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Thread: Elderly Bun Bonding

  1. #1
    Warren Scout
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    Default Elderly Bun Bonding

    After the death of my little boy in August I now have an elderly widow. Pandora turned 8 at the beginning of September and while she maintains her mobility, she does have worsening kidney insufficiency and a chronic nasal issue that keeps requiring medication. A couple of weeks ago she had a sudden and inexplicable bout of stasis that involved her being full of gas (x-ray) from front to back and not passing anything for a day and a half. Thankfully she was strong enough to make it through.

    She's on the waiting list to be bonded at the rescue that I work at. After a bond they plan to start tomorrow, she appears to be next in line.

    Here's the thing- if the boy bunny tomorrow successfully bonds, only two male rabbits will be left (if they have no new intakes). I had thoughts about one of them already and today I asked how old he is. Both rabbits, who came in together, are SEVEN.

    For the people in the rabbit section at work, they thought this sounded fantastic. A seven year old and eight year old? Good matchmaking!

    I don't want to discriminate against an older rabbit, especially as an elderly rabbit is few people's first choice, but his age has now got me a bit concerned. I also don't know exactly how seven he is; in the lifespan of a rabbit there is a bit of a difference between "he was six a week ago" and "he will be eight next month". He could be only a month younger than Pandora for all I know.

    On one level, there is this- I have never had a rabbit reach the age of 9. My first rabbit, my only other female, was three weeks shy. Pandora is making a good attempt to take the crown but if we consider that getting to 9 is a good feat, especially with chronic health issues, getting to 10 is perhaps stretching it rather a bit. The odds are that I will lose Pandora within the next year, two at best. This will leave me with an elderly widower, potentially eight or nine years old, who may have his own health issues by that point, but also leave me open to a double whammy of losing both rabbits within a short time period.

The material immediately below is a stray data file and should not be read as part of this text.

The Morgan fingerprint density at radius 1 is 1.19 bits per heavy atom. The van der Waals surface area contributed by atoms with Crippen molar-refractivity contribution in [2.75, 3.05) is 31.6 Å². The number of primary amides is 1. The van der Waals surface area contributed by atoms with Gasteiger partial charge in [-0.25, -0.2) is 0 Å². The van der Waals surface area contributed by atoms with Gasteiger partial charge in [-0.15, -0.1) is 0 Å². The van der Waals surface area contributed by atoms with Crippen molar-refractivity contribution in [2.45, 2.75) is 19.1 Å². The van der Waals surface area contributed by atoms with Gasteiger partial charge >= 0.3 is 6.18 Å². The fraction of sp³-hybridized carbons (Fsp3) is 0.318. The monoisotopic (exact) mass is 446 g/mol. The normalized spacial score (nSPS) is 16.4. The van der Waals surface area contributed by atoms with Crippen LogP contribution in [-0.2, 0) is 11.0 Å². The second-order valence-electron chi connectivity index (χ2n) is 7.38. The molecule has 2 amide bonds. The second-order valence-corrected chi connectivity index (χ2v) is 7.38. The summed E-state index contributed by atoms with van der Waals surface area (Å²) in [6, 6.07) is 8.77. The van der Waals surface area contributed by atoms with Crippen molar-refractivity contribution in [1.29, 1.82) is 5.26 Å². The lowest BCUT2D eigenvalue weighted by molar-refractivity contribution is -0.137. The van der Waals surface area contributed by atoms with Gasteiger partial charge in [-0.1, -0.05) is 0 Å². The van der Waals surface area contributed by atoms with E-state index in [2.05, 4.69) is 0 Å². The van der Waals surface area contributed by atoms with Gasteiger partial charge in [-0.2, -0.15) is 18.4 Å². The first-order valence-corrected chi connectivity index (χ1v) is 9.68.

What worries me more though is the fact that, excusing incidents like the bout of stasis, there's no particular reason to think that Pandora is going any time soon (touch wood). If their ages may only be months apart, there's nothing inappropriate about him having old age take him to the great beyond before her, which would make her a widow for the third time and she would be older and more infirm than she is now. That concerns me a lot.

    Of course I appreciate that even if I got her a younger boy anything can happen to any rabbit at any age and at any time (indeed, it already has to her previous two husbuns!) but I can't help but think that getting a male entering the twilight of his own life might be setting her up a bit.

    On the other hand, he's still going to be old and still going to exist whether I adopt him or not, someone has to go for it!

    What do you guys think?
    ~Bandit Mist, Sealy Calkin, Schatje-Oren Turin, Pandora Bea, Mattie Harigen and Bailey Brychan~

  2. #2
    Moderator Zoobec's Avatar
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    Hmm, I think that if he seems in good health, unless you are wanting to stop the cycle of rabbit ownership, he seems a good match. I suppose you could offer to foster him if that would work for you and the rescue Of course, the truth is no one knows how long rabbits will live for, they could both live to age 12.